This past weekend I attended a family reunion at an Indiana State Park deep in the woods of Brown County. We booked rooms at a lodge that had very nice, woodsy-themed accommodations and access to all the activities in the park. And except for the torrential rain Friday and the intense heat Saturday and Sunday, (real feel =
107 °) we had a lovely time. It’s always a joy to see family scattered across the country and catch up with what’s happening in their lives.
One big problem with the weekend: the internet connection was terrible. It ranged from poor to none, and for people who are hooked to their cell phones by an electronic umbilical cord, that caused major distress.
We couldn’t phone each other to coordinate activities.
We couldn’t text.
We couldn’t check email.
We couldn’t post on Facebook or Twitter.
We couldn’t do internet searches to find information on various sites of interest.
Those with Verizon fared a tiny bit better as there was a cell towel somewhere in the area, but we AT&T-ers were out of luck. Wouldn’t you think someone at AT&T would say, “Hey, that’s a popular vacation area. So maybe we should, like, make our phones work there?”
If you were a fly on the wall, you would’ve seen a bunch of nervous people anxiously checking their phones for service (one bar was considered a gold mine) every few minutes until the batteries ran out. Random beeps could be heard every so often and twenty-five people would grab their phones and eagerly search for a message. And then one lucky person would shout, “Eureka! It’s me!” and do a little happy dance, hands waving in the air so everyone could see their lighted screen. Unfortunately, the message was usually three hours old.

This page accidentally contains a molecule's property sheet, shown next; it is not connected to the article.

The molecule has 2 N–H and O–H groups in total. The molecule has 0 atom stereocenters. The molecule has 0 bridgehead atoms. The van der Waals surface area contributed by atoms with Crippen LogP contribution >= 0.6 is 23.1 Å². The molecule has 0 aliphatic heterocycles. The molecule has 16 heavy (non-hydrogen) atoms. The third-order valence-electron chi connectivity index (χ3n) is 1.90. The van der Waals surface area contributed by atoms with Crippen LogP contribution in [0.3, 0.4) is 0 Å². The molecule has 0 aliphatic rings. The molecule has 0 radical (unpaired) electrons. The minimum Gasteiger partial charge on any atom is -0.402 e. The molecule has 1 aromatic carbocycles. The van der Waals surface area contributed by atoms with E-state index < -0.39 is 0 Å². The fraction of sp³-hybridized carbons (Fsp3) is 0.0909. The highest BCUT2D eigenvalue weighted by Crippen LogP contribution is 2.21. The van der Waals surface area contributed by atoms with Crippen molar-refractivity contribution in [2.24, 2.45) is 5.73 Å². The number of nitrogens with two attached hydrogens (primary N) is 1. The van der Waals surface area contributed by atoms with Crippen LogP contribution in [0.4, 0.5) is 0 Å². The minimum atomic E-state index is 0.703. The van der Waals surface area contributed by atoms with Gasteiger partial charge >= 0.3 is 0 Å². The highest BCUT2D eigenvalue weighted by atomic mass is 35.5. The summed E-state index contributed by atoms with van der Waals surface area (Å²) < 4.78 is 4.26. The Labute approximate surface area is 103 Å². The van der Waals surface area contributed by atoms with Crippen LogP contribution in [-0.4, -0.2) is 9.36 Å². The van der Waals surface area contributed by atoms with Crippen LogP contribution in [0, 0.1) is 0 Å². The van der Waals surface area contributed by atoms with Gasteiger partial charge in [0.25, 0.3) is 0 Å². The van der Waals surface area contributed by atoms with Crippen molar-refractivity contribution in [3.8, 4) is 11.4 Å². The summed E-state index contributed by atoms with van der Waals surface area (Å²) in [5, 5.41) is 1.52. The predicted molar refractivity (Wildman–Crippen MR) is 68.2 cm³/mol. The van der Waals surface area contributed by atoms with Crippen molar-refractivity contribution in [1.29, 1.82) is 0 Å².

I got my brother’s text at 7:20 a.m. He sent it at 11:30 p.m. the night before to let me know he made it safely. My daughter’s text came in while we were having dinner. She was sitting across from me at the time. The message read: “I’ll meet you in the lobby in half an hour.”
Service in the charming town of Nashville was no better. One nice clerk said, “You have AT&T? Oh, I'm sorry.” Those with Verizon phones suddenly became the “popular kids.”
We actually had to resort to making multiple trips up and down various hallways trying to remember who was in what room and communicating face to face (except for those of us who got the wrong room numbers and frightened random strangers by calling through the door, "Hey, come on down to the lounge. We've got photos of you!"
I apologize if I missed a Facebook post I was tagged in, but would I trade a good connection for this reunion weekend? No way. In fact, it might have been a blessing. We couldn’t sit around checking our phones during times when we gathered to eat and share family stories. We actually had to interact in person! Oh, the joy of seeing a twinkle in someone’s eye when a funny story was told.
However, now that I’m back home and connected once more, I feel a sense of relief – followed by that familiar feeling of panic at finding a hundred emails to sort through. I don't even want to think about Facebook.
Did I actually miss all that?
Would you feel panic at not having a connection?